I had to do something different to better my life for my sake and my roommate’s sake. She suggested that I take yoga at the studio that had opened down the street. I dabbled in it when I was 18 because I wanted to fit in with my friends who went, but I never took it seriously and I didn’t really hear what they were saying. This time, I walked into the yoga studio and I was such a little brat. I came in so heated because I didn’t want to be there, yet my teacher was so kind and so compassionate and so sweet to me that I felt safe.

Yoga kind of slowed things down. I couldn’t go out and party as much because then I wouldn’t make it to yoga, and if I didn’t go to yoga, I wouldn’t have a place to live. That was part of the deal. I was just going through the motions at the beginning. But when I was finally able to feel more connected, that’s when the benefits of the practice started to wake me up, when I was able to get out of my head. I allowed things to come up from my past that I never thought I could think about, the things that would normally drive me to drink because I didn’t want to feel any of it.

Eventually, I quit one of my two bar jobs. It was at the one bar where I was partying the most and it was getting too intense. But that was part of my income, so when I quit I told my teacher that I couldn’t afford to come to yoga anymore. She said that if I scrubbed the toilets at the studio, they could give me free yoga. These people made me feel so special that they could have told me to clean up the dog poop on the sidewalk every day and I probably would have done it. I became the toilet scrubber, and then I was doing so well that they made me the head toilet scrubber. I know, right? Moving up in the world. Then they made me the office dude—I would check people in at the desk and order all the supplies we needed for the studio.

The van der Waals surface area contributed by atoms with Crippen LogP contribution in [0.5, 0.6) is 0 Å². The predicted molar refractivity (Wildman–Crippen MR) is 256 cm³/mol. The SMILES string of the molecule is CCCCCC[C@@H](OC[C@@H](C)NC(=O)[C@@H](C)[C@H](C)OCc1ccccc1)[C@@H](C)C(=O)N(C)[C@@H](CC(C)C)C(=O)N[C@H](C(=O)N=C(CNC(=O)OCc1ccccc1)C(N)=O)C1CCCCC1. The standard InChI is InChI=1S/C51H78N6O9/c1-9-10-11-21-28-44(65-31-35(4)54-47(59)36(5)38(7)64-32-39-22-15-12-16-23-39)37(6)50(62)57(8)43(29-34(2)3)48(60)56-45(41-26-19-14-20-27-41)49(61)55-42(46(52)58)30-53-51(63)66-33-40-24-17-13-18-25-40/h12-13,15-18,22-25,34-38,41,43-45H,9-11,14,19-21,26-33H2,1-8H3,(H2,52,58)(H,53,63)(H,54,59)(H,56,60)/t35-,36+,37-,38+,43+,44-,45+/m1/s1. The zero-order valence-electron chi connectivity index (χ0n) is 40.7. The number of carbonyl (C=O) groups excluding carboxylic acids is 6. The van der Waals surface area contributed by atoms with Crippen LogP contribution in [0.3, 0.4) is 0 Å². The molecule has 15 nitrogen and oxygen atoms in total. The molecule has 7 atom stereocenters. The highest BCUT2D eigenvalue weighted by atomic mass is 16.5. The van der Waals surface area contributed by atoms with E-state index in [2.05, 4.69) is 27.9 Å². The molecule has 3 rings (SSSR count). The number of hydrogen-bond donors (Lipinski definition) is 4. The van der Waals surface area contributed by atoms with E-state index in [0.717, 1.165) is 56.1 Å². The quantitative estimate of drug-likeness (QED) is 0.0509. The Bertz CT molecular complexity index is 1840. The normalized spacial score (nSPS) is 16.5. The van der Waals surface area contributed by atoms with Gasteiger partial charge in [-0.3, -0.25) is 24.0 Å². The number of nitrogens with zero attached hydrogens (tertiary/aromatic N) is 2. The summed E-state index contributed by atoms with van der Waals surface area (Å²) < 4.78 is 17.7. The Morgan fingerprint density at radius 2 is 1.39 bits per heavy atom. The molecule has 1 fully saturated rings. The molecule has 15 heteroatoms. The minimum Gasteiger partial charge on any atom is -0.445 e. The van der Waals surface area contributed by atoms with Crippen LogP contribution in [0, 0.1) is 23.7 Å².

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Then they told me that they couldn’t offer me the cleaning shifts anymore. They said if I wanted to keep doing yoga, I should go through the teaching program because it offered three months of yoga for free. I didn’t realize it, but they were gently pushing me to be more. I was like, Fuck, okay, I guess I have to do it. Before the program was even over, my teacher told me they wanted me to pick up a class at the studio. I told them I didn’t want to be a teacher. He was like, Cool, you’ll teach the class on Saturdays at noon.

The first time I got up there, I blacked out. I was physically shaking and choking on my words because of the nerves. I told everyone, “Guys, I’m really nervous and this is my first time teaching and I’m glad I’m doing it with you.” Everyone just smiled at me. They were like, “Fuck yeah, guy! Do this thing! We want to do it with you!” When I was done, I felt higher than I had ever felt in my life. It wasn’t the high of, “Look at me, I’m the teacher.” It was, “Look at what I can do.” I’m worth it. I don’t have to be stuck in a bar job. That realization felt amazing.

Once I really got into yoga, I decided to take a break from drinking, and for nine months, I did. It was crazy. In those nine months I had so much clarity. I realized I didn’t want to be a bartender anymore and I moved out to San Francisco to study yoga.

But when I moved to San Francisco, I got a bar job. For nine months, I was back to drinking and doing drugs. One morning I woke up extremely hungover and felt the exact emotional and physical anxiety that I had in San Diego. It was bullshit. I couldn’t do it anymore.

I got my ass out of bed, found this tiny yoga studio around the corner from my house, and started working there as a substitute teacher. The moment I decided I was going to do yoga and stop drinking, it all just went poof, and just took off. My anxiety started going away. I got to a place where I was able to go to therapy and start unraveling my past and dealing with my mental health issues—I had no clue that I had general anxiety disorder until I was diagnosed.